Thursday, June 16, 2005


Bush League Justice

A lawyer will be appointed for you, but the prosecution won't let that lawyer see you until you've already agreed to plead guilty:
Commander Swift read a letter in which the chief prosecutor, Col. Fred Borch of the Army, wrote that he would ensure that a defense lawyer be given access to Mr. Hamdan and that "such access shall continue so long as we are engaged in pretrial negotiations."

Commander Swift said, "I was deeply troubled that to ensure that Mr. Hamdan would plead guilty as planned, the chief prosecutor's request came with a critical condition that the defense counsel was for the limited purpose of 'negotiating a guilty plea' to an unspecified offense and that Mr. Hamdan's access to counsel was conditioned on his willingness to negotiate such a plea."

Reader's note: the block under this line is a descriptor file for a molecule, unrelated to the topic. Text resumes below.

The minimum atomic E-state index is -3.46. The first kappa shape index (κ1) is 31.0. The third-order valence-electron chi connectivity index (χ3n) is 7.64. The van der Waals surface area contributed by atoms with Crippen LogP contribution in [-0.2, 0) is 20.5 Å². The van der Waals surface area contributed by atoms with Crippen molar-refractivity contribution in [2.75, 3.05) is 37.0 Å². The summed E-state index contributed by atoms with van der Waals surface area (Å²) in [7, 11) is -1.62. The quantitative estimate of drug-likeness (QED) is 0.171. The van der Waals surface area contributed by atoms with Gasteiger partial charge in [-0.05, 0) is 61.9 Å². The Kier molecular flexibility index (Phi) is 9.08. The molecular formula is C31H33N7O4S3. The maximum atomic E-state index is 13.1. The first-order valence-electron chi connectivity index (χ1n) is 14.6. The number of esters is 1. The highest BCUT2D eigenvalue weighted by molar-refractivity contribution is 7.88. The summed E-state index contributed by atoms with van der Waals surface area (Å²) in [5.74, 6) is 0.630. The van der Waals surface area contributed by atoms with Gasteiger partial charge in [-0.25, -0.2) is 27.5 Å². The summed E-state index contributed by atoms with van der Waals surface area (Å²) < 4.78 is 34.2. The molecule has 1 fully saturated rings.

General Hemingway testified that Commander Swift was mistaken and that, "in the first place, the chief defense counsel is the individual who appointed Lt. Cmdr. Swift to defend Mr. Hamdan, not the prosecutor."
(Source: New York Times Lawyer Says Military Tried to Coerce Detainee's Plea, June 16, 2005 [emphasis added.])
Note the clever use of irrelevant detail - Commander Swift didn't say he was appointed by the prosecutor, he said the prosecutor wouldn't let Commander Swift see Mr. Hamdan until after Mr. Hamdant agreed to plead guilty. There have been a number of false guilty pleas in recent years after coercive police interrogations. Remember the Central Park Jogger case? The actual rapist committed several other attacks while the prosecutors were busy convicting black youths later proved innocent by DNA evidence. We can't afford similar mistakes at Guantanamo that might allow dangerous terrorists roam free while possibly innocent folks rot in prison with their pictures prominently displayed on Al Qaida recruiting posters.


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